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What Makes Milk from Heritage Breed Cows Unique Compared to Regular Cows?

Back in the 1960's a type of technology became widely available that revolutionized milk production.


Suddenly, instead of raising the cows that people's ancestors had raised, and that had been selected over generations to thrive in a region, farmers had access to artificial insemination. They could "upgrade" their cows to bigger, heavier producing holsteins (the black and white cows that have become the poster child of dairy cows).


Who doesn't love more milk, right?


In the decades that followed, intensive breeding has continued to push the envelope of how much milk a cow can produce. Extreme breeding selection, coupled with grain- and soy- heavy feed, scientifically formulated supplements, and frequent vet visits, have doubled, tripled, quadrupled the milk yields of historic unimproved breeds.


Understanding that farmers who sell to co-ops are struggling just to make ends meet, you can't blame any farmer for wanting more milk from their cows.


Heavy milk yields come at a price, though.


  • High yielding cows tend to get mastitis.

  • High yielding cows tend to get milk fever.

  • High yielding cows tend to get hoof rot.

  • High yielding cows tend to get ketosis.

  • High yielding cows tend to get acidosis.

  • High yielding cows tend to get nutrient deficiencies.

  • High yielding cows tend to get pendulous udders.

  • High yielding cows ALWAYS look like a bag of skin and bones.


Grass is what cows were designed to eat. But if you feed one of those milk-machines just grass (whether she's a holstein, jersey, or any other modern, high yielding cow), she will milk herself to death. If she is not getting carefully formulated high energy, high protein feed, she will put her own nutrients into the milk and literally starve.


Now let's talk about my cows.

My cows are Lynch Linebacks. They are what we call a heritage breed, because they haven't been "improved" through extreme breeding and diet.


Back in the 1960's, there was a guy in Ontario named Robert Lynch. He saw what was happening to his neighbors' herds, and he decided to not upgrade his cows. He liked them just the way they were.


They didn't make as much milk as the upgrades, but they sure were easy keeping. And they didn't eat as much.


For 50 years he kept a closed herd (meaning that he didn't bring in outside genetics) and watched as all the other linebacks in his region disappeared. He kept only his best cows for breeding and preserved a precious genetic line.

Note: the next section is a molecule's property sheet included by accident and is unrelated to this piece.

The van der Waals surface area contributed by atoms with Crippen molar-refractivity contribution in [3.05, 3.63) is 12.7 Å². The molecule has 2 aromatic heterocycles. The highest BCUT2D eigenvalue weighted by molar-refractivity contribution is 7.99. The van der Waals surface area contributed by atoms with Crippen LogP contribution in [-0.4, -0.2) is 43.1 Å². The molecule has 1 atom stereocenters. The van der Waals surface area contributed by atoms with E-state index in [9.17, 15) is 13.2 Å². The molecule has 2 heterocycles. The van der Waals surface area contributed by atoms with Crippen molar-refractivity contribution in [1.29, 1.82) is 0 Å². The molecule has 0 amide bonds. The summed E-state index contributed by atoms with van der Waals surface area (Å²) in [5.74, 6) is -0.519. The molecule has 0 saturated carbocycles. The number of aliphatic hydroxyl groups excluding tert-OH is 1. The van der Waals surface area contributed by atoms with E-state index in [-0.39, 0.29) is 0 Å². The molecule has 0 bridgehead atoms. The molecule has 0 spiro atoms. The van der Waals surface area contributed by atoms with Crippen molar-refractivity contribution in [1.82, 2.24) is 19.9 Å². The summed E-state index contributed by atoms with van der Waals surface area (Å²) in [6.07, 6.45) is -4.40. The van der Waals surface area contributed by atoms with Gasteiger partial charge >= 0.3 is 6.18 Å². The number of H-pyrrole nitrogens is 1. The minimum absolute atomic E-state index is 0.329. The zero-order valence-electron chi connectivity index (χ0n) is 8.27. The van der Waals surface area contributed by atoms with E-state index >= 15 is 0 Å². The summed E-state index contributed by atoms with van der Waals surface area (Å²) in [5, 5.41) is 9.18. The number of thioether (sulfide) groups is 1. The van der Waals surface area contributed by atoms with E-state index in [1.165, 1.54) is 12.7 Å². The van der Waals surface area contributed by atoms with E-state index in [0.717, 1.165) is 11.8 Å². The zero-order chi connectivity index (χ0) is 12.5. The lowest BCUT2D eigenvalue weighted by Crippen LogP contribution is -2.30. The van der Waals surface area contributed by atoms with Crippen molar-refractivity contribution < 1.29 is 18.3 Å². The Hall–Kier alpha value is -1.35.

About 10 years ago, he started getting old. He couldn't continue caring for his cows. A younger generation of farmers who appreciate pre-industrial genetics dispersed his herd and now have a breeders' group.


I am lucky to have the first herd of Lynch linebacks in the states (my foundation stock came from Canada).


I have found that Lynch linebacks are wonderful, rugged dairy cows. They have a good disposition. Their udders are beautiful (which is not true of many heritage breeds). They are well fleshed, not skin and bones. They have basically zero health problems, because they only make as much milk as their diet provides. The only health problems I have encountered with them were my own fault, because there was a LOT I didn't know about keeping cows prior to learning it the hard way.


Why does it matter what breed of cows your farmer keeps?


It matters because you want healthy milk!


You want milk that is free of antibiotics. You want milk from a cow that is not living in a state of constant inflammation. You want milk that is

packed with nutrients because it comes from an animal that is eating exactly what nature designed her to eat.


Much of the so-called lactose intolerance today is a result of the way milk is processed with high temperature pasteurization and homogenization. But I believe that the health of the cows and the composition of their diet also plays a big role.


I once heard a dairy farmer say, "it's always the good ones that get sick."


That stuck with me.


It betrays what co-op farmers value: PRODUCTION at all costs.


In my mind, a "good one" is a cow that never gets sick, that makes a reasonable amount of milk on just the grass or hay that she eats. A cow that makes the most nutritious, delicious raw milk for me to sell to my customers.


Lynch linebacks are good cows.

There are other lineback breeds besides Lynch linebacks. American linebacks are a beautiful, speckled cow that have "improved" high milk yields and require a concentrated diet. Randall linebacks are a heritage breed that is also speckled. Some farmers have cows that look just like mine, but they are not from Robert Lynch's herd and they have been bred for increased yields. In other words, just being a lineback doesn't make it a Lynch lineback.

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